Perhaps it was the daily bombardment of media imagery that deterred filmmakers from confronting the Vietnam War until after U.S. troops were safely home. With Iraq it's different. The steady drip of spin and punditry conceals as much as it reveals, and Hollywood is stepping in to fill the breach. Not that "The Kingdom" explicitly references Iraq -- the kingdom in question is Saudi Arabia. But this is unmistakably a post-9/11 scenario; you might say it is the 9/11 scenario, after a studio rewrite or three. This time the terrorist attack takes place on foreign soil -- if that's an appropriate description for a U.S. military base in Riyadh. Gunmen open fire indiscriminately, killing men, women and children enjoying a softball game. This bloodthirsty atrocity is compounded a few hours later with the detonation of a massive car bomb (the devastating blast, probably based on the Khobar Towers bombing, is surely intended to echo Oklahoma City).  < MORE

Explosive 'Kingdom' -- Taut and tense, Peter Berg's intelligent, finely acted thriller keeps the action coming - Baltimore Sun
(B+) If the anti-terrorist thriller The Kingdom had been released in 2004, it might have helped John Kerry win the presidential election. With eye-opening audacity, it adopts the same message that brought ridicule on Kerry: The fight against terrorism should be a massive police action, not a war.   < MORE >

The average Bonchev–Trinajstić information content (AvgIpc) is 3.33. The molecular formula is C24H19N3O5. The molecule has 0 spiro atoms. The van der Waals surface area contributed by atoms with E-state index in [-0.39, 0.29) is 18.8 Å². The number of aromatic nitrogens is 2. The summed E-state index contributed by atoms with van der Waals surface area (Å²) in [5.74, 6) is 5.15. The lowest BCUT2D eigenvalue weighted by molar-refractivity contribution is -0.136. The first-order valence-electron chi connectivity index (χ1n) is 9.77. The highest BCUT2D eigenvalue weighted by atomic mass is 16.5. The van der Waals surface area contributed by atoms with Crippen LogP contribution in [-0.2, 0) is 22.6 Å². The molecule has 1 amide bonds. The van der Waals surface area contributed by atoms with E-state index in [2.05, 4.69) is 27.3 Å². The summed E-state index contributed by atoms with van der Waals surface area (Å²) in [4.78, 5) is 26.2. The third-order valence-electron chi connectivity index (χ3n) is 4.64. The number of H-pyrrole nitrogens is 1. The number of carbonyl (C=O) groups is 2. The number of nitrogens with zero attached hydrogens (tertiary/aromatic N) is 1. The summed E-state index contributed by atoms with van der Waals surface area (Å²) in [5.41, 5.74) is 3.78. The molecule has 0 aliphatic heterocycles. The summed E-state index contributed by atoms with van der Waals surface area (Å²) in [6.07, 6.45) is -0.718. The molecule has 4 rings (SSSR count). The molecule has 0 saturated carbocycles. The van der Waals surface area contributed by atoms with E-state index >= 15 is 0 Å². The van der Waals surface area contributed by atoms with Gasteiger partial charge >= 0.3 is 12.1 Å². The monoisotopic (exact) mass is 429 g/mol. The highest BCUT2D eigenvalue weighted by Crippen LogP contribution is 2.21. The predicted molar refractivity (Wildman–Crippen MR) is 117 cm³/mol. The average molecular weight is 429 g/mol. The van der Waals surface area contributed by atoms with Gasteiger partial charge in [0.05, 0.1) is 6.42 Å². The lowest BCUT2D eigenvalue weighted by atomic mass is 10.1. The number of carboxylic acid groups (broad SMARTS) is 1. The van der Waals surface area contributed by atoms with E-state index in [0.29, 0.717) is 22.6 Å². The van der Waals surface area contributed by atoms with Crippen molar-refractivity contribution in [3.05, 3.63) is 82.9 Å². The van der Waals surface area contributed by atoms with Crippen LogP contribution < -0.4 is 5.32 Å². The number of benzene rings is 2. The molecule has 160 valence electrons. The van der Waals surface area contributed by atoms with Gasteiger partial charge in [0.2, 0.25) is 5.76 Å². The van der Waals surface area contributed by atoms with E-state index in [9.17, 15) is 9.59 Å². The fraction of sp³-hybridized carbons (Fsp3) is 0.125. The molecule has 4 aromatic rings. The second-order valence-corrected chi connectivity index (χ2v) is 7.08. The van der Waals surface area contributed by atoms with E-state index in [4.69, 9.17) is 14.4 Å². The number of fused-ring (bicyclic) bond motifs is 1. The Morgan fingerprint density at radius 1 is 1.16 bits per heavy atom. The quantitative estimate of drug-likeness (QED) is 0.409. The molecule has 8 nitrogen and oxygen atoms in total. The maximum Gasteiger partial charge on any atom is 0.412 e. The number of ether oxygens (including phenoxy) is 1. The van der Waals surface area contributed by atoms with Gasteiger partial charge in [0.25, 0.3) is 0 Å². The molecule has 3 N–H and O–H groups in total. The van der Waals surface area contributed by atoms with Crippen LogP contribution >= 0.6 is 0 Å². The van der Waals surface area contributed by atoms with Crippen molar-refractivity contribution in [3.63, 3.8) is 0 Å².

'The Kingdom' ducks the big questions - Detroit Free Press
A lot of satisfying, entertaining action pictures have only an artificial brain to power the machinery. "The Kingdom" is the opposite: It's a smart picture with much to say. But in the end, it elects not to say it. "The Kingdom" sends a quartet of FBI investigators to Saudi Arabia following a terrorist bombing in which one of its agents was killed. The film raises some of the most critical questions in the war against terror. Chief among them, is this really the global war as it has been promoted? And, could some really good cops do a better a better job of catching the bad guy than an ill-equipped army?  < MORE >

F.B.I. Agents Solve the Terrorist Problem - NY Times
What good is geopolitical turmoil if you can’t have some fun with it? Hollywood has been posing that rhetorical question for a long time now — from “Ninotchka” to “Rambo” by way of a battalion of World War II combat pictures — but it has so far been a bit squeamish about turning the various post-9/11 conflicts into grist for escapist entertainment. “The Kingdom,” a whodunit/blow-’em-up directed by Peter Berg, corrects this lapse by taking aim at the ethical nuances and ideological contradictions of the war on terror and blasting away.   < MORE >

Saudi Arabia setting for tense FBI drama - Herald News Online
'The Kingdom," about the investigation of a terrorist attack on American workers in Saudi Arabia, wants to be a hot-button political thriller, but it doesn't really push the right button until the very end. Up until that point the movie is still serviceable, especially as a topical take on the recent forensic craze. Consider it "CSI: Riyadh.".. ..The crucial role, though, belongs to Ashraf Barhoum. As Col. Al-Ghazi, a hand-tied Saudi official with a genuine desire to find the killers, Barhoum offers a Middle-Eastern character unfamiliar to most Hollywood movies. Not a villain and not a victim, Al-Ghazi is instead the flip side of Fleury. He's a man who believes in upholding the law at a time when the law is besieged by terror..  < MORE >